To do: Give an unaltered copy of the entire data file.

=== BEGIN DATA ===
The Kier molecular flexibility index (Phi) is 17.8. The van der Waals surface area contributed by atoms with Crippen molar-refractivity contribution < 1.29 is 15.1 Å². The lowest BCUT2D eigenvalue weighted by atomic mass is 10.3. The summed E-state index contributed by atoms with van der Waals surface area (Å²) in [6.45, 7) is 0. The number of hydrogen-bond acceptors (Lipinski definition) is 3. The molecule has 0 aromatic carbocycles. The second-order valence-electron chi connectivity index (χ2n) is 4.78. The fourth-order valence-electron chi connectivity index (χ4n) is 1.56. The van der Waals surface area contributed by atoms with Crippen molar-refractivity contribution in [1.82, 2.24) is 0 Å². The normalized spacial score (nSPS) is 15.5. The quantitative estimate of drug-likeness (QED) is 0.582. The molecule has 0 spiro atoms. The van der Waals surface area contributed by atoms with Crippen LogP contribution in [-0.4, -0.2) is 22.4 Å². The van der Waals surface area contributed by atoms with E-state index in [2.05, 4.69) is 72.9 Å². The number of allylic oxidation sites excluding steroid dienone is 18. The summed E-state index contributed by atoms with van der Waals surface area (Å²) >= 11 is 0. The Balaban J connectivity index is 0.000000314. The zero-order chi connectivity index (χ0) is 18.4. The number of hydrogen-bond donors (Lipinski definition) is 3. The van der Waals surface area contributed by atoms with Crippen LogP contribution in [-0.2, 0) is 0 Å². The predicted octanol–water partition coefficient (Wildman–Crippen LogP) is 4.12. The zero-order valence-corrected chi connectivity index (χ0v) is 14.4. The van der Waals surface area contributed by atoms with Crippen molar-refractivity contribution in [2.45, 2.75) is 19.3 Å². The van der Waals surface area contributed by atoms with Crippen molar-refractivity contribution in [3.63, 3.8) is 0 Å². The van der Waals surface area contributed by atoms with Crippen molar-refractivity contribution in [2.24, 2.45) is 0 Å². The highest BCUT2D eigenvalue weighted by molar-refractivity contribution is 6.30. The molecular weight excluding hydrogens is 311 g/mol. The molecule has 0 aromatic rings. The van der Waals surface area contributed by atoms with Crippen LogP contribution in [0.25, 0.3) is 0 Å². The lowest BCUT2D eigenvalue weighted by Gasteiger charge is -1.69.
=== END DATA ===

The Kier molecular flexibility index (Phi) is 17.8. The van der Waals surface area contributed by atoms with Crippen molar-refractivity contribution < 1.29 is 15.1 Å². The lowest BCUT2D eigenvalue weighted by atomic mass is 10.3. The summed E-state index contributed by atoms with van der Waals surface area (Å²) in [6.45, 7) is 0. The number of hydrogen-bond acceptors (Lipinski definition) is 3. The molecule has 0 aromatic carbocycles. The second-order valence-electron chi connectivity index (χ2n) is 4.78. The fourth-order valence-electron chi connectivity index (χ4n) is 1.56. The van der Waals surface area contributed by atoms with Crippen molar-refractivity contribution in [1.82, 2.24) is 0 Å². The normalized spacial score (nSPS) is 15.5. The quantitative estimate of drug-likeness (QED) is 0.582. The molecule has 0 spiro atoms. The van der Waals surface area contributed by atoms with Crippen LogP contribution in [-0.4, -0.2) is 22.4 Å². The van der Waals surface area contributed by atoms with E-state index in [2.05, 4.69) is 72.9 Å². The number of allylic oxidation sites excluding steroid dienone is 18. The summed E-state index contributed by atoms with van der Waals surface area (Å²) >= 11 is 0. The Balaban J connectivity index is 0.000000314. The zero-order chi connectivity index (χ0) is 18.4. The number of hydrogen-bond donors (Lipinski definition) is 3. The van der Waals surface area contributed by atoms with Crippen LogP contribution in [-0.2, 0) is 0 Å². The predicted octanol–water partition coefficient (Wildman–Crippen LogP) is 4.12. The zero-order valence-corrected chi connectivity index (χ0v) is 14.4. The van der Waals surface area contributed by atoms with Crippen molar-refractivity contribution in [2.45, 2.75) is 19.3 Å². The van der Waals surface area contributed by atoms with Crippen molar-refractivity contribution in [3.63, 3.8) is 0 Å². The van der Waals surface area contributed by atoms with Crippen molar-refractivity contribution in [2.24, 2.45) is 0 Å². The highest BCUT2D eigenvalue weighted by molar-refractivity contribution is 6.30. The molecular weight excluding hydrogens is 311 g/mol. The molecule has 0 aromatic rings. The van der Waals surface area contributed by atoms with Crippen LogP contribution in [0.25, 0.3) is 0 Å². The lowest BCUT2D eigenvalue weighted by Gasteiger charge is -1.69.